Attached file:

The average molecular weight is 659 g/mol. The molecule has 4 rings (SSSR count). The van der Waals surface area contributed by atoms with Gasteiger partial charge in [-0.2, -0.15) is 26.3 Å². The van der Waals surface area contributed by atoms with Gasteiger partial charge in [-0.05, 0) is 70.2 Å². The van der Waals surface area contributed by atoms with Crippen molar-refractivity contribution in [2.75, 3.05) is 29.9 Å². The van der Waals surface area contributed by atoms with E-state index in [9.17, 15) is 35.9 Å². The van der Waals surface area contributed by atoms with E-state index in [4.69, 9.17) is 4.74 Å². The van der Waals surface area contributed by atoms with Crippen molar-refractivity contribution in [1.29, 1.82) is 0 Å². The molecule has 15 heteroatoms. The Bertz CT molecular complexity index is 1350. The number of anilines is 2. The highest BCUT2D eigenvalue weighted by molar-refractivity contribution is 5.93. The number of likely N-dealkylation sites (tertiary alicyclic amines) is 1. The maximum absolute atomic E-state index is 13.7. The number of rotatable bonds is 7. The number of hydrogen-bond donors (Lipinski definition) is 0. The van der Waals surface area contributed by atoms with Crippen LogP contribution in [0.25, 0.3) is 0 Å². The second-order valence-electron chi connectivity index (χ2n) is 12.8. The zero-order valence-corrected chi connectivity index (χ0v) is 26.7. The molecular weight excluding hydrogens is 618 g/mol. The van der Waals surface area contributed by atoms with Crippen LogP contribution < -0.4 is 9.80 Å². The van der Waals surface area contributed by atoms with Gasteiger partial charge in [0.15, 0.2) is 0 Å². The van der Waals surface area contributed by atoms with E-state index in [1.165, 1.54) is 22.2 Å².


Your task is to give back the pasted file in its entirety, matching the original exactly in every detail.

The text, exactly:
The average molecular weight is 659 g/mol. The molecule has 4 rings (SSSR count). The van der Waals surface area contributed by atoms with Gasteiger partial charge in [-0.2, -0.15) is 26.3 Å². The van der Waals surface area contributed by atoms with Gasteiger partial charge in [-0.05, 0) is 70.2 Å². The van der Waals surface area contributed by atoms with Crippen molar-refractivity contribution in [2.75, 3.05) is 29.9 Å². The van der Waals surface area contributed by atoms with E-state index in [9.17, 15) is 35.9 Å². The van der Waals surface area contributed by atoms with E-state index in [4.69, 9.17) is 4.74 Å². The van der Waals surface area contributed by atoms with Crippen molar-refractivity contribution in [1.29, 1.82) is 0 Å². The molecule has 15 heteroatoms. The Bertz CT molecular complexity index is 1350. The number of anilines is 2. The highest BCUT2D eigenvalue weighted by molar-refractivity contribution is 5.93. The number of likely N-dealkylation sites (tertiary alicyclic amines) is 1. The maximum absolute atomic E-state index is 13.7. The number of rotatable bonds is 7. The number of hydrogen-bond donors (Lipinski definition) is 0. The van der Waals surface area contributed by atoms with Crippen LogP contribution in [0.25, 0.3) is 0 Å². The second-order valence-electron chi connectivity index (χ2n) is 12.8. The zero-order valence-corrected chi connectivity index (χ0v) is 26.7. The molecular weight excluding hydrogens is 618 g/mol. The van der Waals surface area contributed by atoms with Crippen LogP contribution < -0.4 is 9.80 Å². The van der Waals surface area contributed by atoms with Gasteiger partial charge in [0.15, 0.2) is 0 Å². The van der Waals surface area contributed by atoms with E-state index in [1.165, 1.54) is 22.2 Å².